But the virgin beaches made Albania look like Greece in the time of Zeus. The rivers were crystal clear. The food was excellent and authentic. The people were so curious and hospitable after a lifetime of unthinkable oppression and fear. I remember sitting in the mountain home of a hill tribesman drinking raki, Albanian whiskey, and laughing all afternoon despite the language barrier.
This made the list purely by my fascination with its relatively recent history. The Troubles of Northern Ireland have been over for more than 30 years but you can’t walk anywhere without seeing their fallout or meet first-hand witnesses.
The conflict from 1969-99 claimed 3,500 lives and tension still simmers. The city remains segregated along Catholic and Protestant lines. Falls Road on the Catholic side still has a giant mural of martyr Bobby Sands and reminders of the war.
What made the trip special was a tour guide who lived through it. Patrick O’Byrne, my good friend in Rome, grew up in Belfast and showed Marina and me around. I don’t remember a tour when a guide said, as Patrick did as we passed the Europa Hotel, “This is the most bombed hotel in Europe.”
And Belfast has evolved so much. Michelin-star restaurants are thriving and the Titanic Museum, built in 2012, is one of the top museums in the world. Also, how can you not have a great time spending New Year’s Eve in Belfast as we did?
But what makes Belfast is the people. They taught me lessons of forgiveness. I met one man in The Stadium Bar, a Protestant pub, whose grandfather was blown up in a nearby pub in 1971. He told me he wasn’t bitter at Catholics, saying, “They’re the same as us. They lost people the same way we lost people.”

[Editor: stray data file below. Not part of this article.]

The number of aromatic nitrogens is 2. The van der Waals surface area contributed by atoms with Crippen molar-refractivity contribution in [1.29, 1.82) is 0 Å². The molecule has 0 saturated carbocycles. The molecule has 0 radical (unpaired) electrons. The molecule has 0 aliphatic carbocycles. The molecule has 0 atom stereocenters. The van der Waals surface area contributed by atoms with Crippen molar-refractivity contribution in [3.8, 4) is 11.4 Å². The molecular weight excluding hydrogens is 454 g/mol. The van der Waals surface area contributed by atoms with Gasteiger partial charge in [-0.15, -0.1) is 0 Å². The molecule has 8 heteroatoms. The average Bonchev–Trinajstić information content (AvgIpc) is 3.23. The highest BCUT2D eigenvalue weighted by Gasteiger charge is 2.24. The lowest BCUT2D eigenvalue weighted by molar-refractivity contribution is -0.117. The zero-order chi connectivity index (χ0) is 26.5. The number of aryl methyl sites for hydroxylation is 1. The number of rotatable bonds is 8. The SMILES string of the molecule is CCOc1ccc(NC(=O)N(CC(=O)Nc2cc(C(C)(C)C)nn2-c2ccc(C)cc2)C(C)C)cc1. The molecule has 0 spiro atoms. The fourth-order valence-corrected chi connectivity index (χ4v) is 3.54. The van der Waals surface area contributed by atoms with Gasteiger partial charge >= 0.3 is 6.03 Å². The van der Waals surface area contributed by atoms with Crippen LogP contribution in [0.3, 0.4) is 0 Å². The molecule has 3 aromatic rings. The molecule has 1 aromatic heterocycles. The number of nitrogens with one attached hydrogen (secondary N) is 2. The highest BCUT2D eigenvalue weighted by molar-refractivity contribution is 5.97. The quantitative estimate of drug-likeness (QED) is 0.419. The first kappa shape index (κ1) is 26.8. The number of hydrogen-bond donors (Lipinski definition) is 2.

You can trek independently in Nepal but for the first trekking trip of my life, I signed on with Mountain Travel. Now called Mountain Travel Sobek, it’s a highly recommended adventure company that made this the greatest trek in a life full of them.
We hiked for two weeks to the Annapurna Sanctuary, a bowl of 10 mountains from 18,600-25,000 feet (5,663-7,555 meters). With every turn on the trail, with every 100 feet of elevation, we had new views of the highest mountains in the world. All snowcapped, they stretched across the horizon like craggy clouds.
Porters carried our gear and Mountain Travel hired a gourmet chef from Kathmandu who made mouth-watering meals with the vegetables and meat he gathered along the trail. You’ve never had a better breakfast than sitting under sunny skies and 27,000-foot mountains eating a yak cheese omelet.
An added bonus was taking a Nepal Airlines flight from Kathmandu past Mt. Everest. It remains the only time I’ve flown by a mountain and had to look up at a summit.
This little island of about 5,000 people year round will always be in my top 10. It’s the greenest island in Greece with forest making up 80 percent of its 37 square miles. Eighteen beaches seemingly make up the rest.
Last year was our third trip and I upgraded to the Panormos Beach Hotel with the beach-side pool and private beach. We developed a nice routine. We’d wake up for the hotel’s superb buffet breakfast, walk about 50 feet to the beach where we hung out on lounge chairs until about noon.
We’d head across the street to one of the many dive tavernas where we sat in our swimsuits and ate scrumptious, cheap gyros and fresh Greek salads. We’d go home for a nap then wake to drink ouzo on ice with the friendly bartenders poolside. Our biggest decision every day is what wonderful restaurant we dine at on the beach while watching the sun set on the Aegean Sea.
I have long since forgiven Skopelos for being the site of Mamma Mia, the worst movie in the history of cinema.
That’s my top 10. What’s yours? Make a top 10 then do this: Go on a trip that will make the list.